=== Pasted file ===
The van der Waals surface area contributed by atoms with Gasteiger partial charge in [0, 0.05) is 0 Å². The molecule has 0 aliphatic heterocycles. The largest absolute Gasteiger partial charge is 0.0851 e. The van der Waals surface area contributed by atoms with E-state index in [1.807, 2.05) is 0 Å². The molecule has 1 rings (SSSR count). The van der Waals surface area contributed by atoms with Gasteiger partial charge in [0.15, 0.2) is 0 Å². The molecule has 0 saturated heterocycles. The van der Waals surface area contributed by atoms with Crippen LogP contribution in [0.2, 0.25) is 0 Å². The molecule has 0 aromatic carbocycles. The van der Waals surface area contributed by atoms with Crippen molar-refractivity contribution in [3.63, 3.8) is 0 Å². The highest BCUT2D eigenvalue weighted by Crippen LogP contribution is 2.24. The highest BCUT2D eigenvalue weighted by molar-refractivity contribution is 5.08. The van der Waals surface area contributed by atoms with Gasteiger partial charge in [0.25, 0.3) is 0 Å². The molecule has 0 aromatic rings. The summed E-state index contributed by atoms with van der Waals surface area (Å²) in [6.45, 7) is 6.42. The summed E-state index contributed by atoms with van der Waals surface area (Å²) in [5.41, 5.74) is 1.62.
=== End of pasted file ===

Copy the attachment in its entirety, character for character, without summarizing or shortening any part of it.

The van der Waals surface area contributed by atoms with Gasteiger partial charge in [0, 0.05) is 0 Å². The molecule has 0 aliphatic heterocycles. The largest absolute Gasteiger partial charge is 0.0851 e. The van der Waals surface area contributed by atoms with E-state index in [1.807, 2.05) is 0 Å². The molecule has 1 rings (SSSR count). The van der Waals surface area contributed by atoms with Gasteiger partial charge in [0.15, 0.2) is 0 Å². The molecule has 0 saturated heterocycles. The van der Waals surface area contributed by atoms with Crippen LogP contribution in [0.2, 0.25) is 0 Å². The molecule has 0 aromatic carbocycles. The van der Waals surface area contributed by atoms with Crippen molar-refractivity contribution in [3.63, 3.8) is 0 Å². The highest BCUT2D eigenvalue weighted by Crippen LogP contribution is 2.24. The highest BCUT2D eigenvalue weighted by molar-refractivity contribution is 5.08. The van der Waals surface area contributed by atoms with Gasteiger partial charge in [0.25, 0.3) is 0 Å². The molecule has 0 aromatic rings. The summed E-state index contributed by atoms with van der Waals surface area (Å²) in [6.45, 7) is 6.42. The summed E-state index contributed by atoms with van der Waals surface area (Å²) in [5.41, 5.74) is 1.62.